In that case, the Republicans were bluffing about not voting for the bill. They don’t want to be responsible for a government shutdown with early voting already underway in several states. It seems to me that Schumer saw this as an easy out so that House Democrats opposed to the bill did not embarrass Democrats in the House.
A procedural motion to advance the government funding measure, which will last through Dec. 16, was set to pass easily after Schumer removed Manchin’s permitting reform language.
The Washington Post reports, Senate moves ahead on short-term spending bill after Manchin-backed provision is removed:
The Senate moved ahead on a short-term spending bill to avoid a partial government shutdown later this week, a sweeping measure that would provide more than $12 billion to Ukraine, steer millions to Jackson, Miss., to deal with its water crisis and deliver billions in domestic disaster aid.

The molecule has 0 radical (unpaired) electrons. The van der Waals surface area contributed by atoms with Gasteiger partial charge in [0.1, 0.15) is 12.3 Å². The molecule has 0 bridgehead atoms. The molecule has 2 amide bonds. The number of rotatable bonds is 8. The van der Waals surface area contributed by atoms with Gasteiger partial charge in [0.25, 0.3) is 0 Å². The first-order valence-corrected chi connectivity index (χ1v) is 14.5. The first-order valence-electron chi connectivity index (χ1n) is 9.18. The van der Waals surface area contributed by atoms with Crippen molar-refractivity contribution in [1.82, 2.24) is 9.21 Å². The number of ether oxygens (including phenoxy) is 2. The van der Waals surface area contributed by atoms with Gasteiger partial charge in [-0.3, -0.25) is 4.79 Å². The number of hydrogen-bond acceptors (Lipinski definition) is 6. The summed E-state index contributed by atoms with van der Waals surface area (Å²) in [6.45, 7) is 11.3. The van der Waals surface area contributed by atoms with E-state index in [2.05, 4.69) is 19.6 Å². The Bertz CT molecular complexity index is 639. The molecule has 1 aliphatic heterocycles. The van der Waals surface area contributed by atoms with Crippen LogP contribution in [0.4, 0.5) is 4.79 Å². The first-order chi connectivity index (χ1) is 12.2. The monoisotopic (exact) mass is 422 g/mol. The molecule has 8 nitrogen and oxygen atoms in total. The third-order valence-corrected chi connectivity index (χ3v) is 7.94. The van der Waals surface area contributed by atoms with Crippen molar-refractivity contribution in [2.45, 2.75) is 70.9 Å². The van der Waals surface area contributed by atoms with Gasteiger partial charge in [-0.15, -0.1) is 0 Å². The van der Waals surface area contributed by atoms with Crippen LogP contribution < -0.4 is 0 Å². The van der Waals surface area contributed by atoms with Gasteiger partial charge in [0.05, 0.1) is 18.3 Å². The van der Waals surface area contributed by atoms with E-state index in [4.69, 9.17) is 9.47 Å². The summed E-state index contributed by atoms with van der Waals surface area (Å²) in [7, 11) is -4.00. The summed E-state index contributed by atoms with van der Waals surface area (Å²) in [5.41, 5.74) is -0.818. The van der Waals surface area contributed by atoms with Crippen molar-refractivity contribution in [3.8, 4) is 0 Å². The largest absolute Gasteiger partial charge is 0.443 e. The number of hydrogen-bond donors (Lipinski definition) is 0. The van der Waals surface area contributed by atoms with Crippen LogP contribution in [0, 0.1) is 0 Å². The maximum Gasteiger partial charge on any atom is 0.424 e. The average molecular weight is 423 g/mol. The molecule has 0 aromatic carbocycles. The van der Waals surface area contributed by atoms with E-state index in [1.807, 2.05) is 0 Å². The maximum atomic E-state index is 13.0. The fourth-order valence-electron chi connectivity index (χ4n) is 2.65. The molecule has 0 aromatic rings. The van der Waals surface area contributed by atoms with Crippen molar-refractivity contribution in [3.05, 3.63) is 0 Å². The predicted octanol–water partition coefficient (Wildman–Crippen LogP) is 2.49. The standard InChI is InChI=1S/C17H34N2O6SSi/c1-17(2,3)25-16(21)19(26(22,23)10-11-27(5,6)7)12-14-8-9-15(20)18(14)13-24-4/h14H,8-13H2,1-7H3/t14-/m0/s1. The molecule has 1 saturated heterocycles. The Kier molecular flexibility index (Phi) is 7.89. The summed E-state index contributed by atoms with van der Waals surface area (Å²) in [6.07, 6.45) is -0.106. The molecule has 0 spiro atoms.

The chamber advanced the bill by a vote of 72-23.
The bill would fund the government through Dec. 16, giving negotiators more time to work out their differences and agree on government spending for fiscal 2023. The bill, known as a continuing resolution and released late Monday, would avert a shutdown that would begin Saturday.
[R]epublicans sought retribution against Manchin for his deal with Schumer.
“Revenge politics,” Manchin said at a Capitol news conference last week. “Republican leadership is upset, and they’re saying, ‘We’re not going to give a victory to Joe Manchin.’ … The bottom line is: How much suffering and how much pain do you want to inflict on the American people?”
Republicans made no effort to hide their intention to punish Manchin.
Sen. John Barrasso (R-Wyo.), a member of GOP leadership, called the Schumer-Manchin permitting deal a “political payoff” to Manchin. Sen. John Cornyn (R-Tex.) said the deal and Manchin’s crucial vote for the climate/health-care bill “engendered a lot of bad blood” among Republicans. “There’s not a lot of sympathy on our side to provide Senator Manchin a reward,” he said.
The Manchin bill did not have any support among Democrats in the House, either.
The White House supports the funding resolution despite the fact that the bill does not include President Biden’s request for coronavirus and monkeypox.